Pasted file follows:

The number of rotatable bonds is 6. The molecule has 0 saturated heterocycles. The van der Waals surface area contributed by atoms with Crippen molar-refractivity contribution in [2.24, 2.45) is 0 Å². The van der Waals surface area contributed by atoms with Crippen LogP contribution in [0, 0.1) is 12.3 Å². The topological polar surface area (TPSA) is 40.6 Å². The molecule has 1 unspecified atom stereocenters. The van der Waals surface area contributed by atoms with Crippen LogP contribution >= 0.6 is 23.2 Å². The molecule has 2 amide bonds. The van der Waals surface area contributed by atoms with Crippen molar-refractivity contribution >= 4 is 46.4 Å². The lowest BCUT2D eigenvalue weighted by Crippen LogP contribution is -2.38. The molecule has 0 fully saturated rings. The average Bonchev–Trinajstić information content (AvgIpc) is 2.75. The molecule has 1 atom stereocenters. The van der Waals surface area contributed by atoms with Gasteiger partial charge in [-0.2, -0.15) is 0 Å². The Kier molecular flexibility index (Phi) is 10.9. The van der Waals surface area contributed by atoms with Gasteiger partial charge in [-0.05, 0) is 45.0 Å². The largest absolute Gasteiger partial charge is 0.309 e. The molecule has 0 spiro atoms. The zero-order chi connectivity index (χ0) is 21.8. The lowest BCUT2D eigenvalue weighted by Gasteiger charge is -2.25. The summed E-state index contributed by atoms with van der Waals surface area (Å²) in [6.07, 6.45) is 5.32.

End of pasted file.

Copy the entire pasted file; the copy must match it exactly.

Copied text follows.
The number of rotatable bonds is 6. The molecule has 0 saturated heterocycles. The van der Waals surface area contributed by atoms with Crippen molar-refractivity contribution in [2.24, 2.45) is 0 Å². The van der Waals surface area contributed by atoms with Crippen LogP contribution in [0, 0.1) is 12.3 Å². The topological polar surface area (TPSA) is 40.6 Å². The molecule has 1 unspecified atom stereocenters. The van der Waals surface area contributed by atoms with Crippen LogP contribution >= 0.6 is 23.2 Å². The molecule has 2 amide bonds. The van der Waals surface area contributed by atoms with Crippen molar-refractivity contribution >= 4 is 46.4 Å². The lowest BCUT2D eigenvalue weighted by Crippen LogP contribution is -2.38. The molecule has 0 fully saturated rings. The average Bonchev–Trinajstić information content (AvgIpc) is 2.75. The molecule has 1 atom stereocenters. The van der Waals surface area contributed by atoms with Gasteiger partial charge in [-0.2, -0.15) is 0 Å². The Kier molecular flexibility index (Phi) is 10.9. The van der Waals surface area contributed by atoms with Gasteiger partial charge in [-0.05, 0) is 45.0 Å². The largest absolute Gasteiger partial charge is 0.309 e. The molecule has 0 spiro atoms. The zero-order chi connectivity index (χ0) is 21.8. The lowest BCUT2D eigenvalue weighted by Gasteiger charge is -2.25. The summed E-state index contributed by atoms with van der Waals surface area (Å²) in [6.07, 6.45) is 5.32.